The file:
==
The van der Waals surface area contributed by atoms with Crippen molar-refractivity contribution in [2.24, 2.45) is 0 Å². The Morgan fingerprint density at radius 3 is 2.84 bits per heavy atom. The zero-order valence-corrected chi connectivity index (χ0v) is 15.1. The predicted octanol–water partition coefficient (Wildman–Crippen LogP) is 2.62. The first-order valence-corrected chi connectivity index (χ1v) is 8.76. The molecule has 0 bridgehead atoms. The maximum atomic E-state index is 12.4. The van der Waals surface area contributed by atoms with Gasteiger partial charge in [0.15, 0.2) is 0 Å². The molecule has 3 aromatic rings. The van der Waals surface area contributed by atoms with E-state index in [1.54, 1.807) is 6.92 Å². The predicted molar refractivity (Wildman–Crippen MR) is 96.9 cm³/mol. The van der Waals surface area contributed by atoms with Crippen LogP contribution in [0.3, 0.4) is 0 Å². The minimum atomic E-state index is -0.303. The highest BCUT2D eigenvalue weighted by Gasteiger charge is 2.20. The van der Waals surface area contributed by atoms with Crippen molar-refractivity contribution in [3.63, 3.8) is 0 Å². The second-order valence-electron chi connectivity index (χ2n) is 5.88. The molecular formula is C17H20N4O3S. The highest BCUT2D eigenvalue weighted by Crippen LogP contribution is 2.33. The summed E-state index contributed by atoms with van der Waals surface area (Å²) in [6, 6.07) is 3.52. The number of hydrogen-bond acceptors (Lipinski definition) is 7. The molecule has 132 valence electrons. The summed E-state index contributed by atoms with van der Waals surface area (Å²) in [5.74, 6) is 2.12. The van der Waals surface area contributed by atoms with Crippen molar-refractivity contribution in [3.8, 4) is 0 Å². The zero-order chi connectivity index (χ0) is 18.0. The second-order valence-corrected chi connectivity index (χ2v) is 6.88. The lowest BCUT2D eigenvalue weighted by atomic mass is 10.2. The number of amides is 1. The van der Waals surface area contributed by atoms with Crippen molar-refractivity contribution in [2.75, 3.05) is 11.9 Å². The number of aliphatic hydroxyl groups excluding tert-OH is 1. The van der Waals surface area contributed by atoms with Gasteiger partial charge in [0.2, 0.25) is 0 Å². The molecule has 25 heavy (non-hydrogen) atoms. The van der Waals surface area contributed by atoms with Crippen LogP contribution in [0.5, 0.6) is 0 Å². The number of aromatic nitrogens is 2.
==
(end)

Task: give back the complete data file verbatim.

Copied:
The van der Waals surface area contributed by atoms with Crippen molar-refractivity contribution in [2.24, 2.45) is 0 Å². The Morgan fingerprint density at radius 3 is 2.84 bits per heavy atom. The zero-order valence-corrected chi connectivity index (χ0v) is 15.1. The predicted octanol–water partition coefficient (Wildman–Crippen LogP) is 2.62. The first-order valence-corrected chi connectivity index (χ1v) is 8.76. The molecule has 0 bridgehead atoms. The maximum atomic E-state index is 12.4. The van der Waals surface area contributed by atoms with Gasteiger partial charge in [0.15, 0.2) is 0 Å². The molecule has 3 aromatic rings. The van der Waals surface area contributed by atoms with E-state index in [1.54, 1.807) is 6.92 Å². The predicted molar refractivity (Wildman–Crippen MR) is 96.9 cm³/mol. The van der Waals surface area contributed by atoms with Crippen LogP contribution in [0.3, 0.4) is 0 Å². The minimum atomic E-state index is -0.303. The highest BCUT2D eigenvalue weighted by Gasteiger charge is 2.20. The van der Waals surface area contributed by atoms with Crippen molar-refractivity contribution in [3.63, 3.8) is 0 Å². The second-order valence-electron chi connectivity index (χ2n) is 5.88. The molecular formula is C17H20N4O3S. The highest BCUT2D eigenvalue weighted by Crippen LogP contribution is 2.33. The summed E-state index contributed by atoms with van der Waals surface area (Å²) in [6, 6.07) is 3.52. The number of hydrogen-bond acceptors (Lipinski definition) is 7. The molecule has 132 valence electrons. The summed E-state index contributed by atoms with van der Waals surface area (Å²) in [5.74, 6) is 2.12. The van der Waals surface area contributed by atoms with Crippen molar-refractivity contribution in [3.8, 4) is 0 Å². The zero-order chi connectivity index (χ0) is 18.0. The second-order valence-corrected chi connectivity index (χ2v) is 6.88. The lowest BCUT2D eigenvalue weighted by atomic mass is 10.2. The number of amides is 1. The van der Waals surface area contributed by atoms with Crippen molar-refractivity contribution in [2.75, 3.05) is 11.9 Å². The number of aliphatic hydroxyl groups excluding tert-OH is 1. The van der Waals surface area contributed by atoms with Gasteiger partial charge in [0.2, 0.25) is 0 Å². The molecule has 25 heavy (non-hydrogen) atoms. The van der Waals surface area contributed by atoms with Crippen LogP contribution in [0.5, 0.6) is 0 Å². The number of aromatic nitrogens is 2.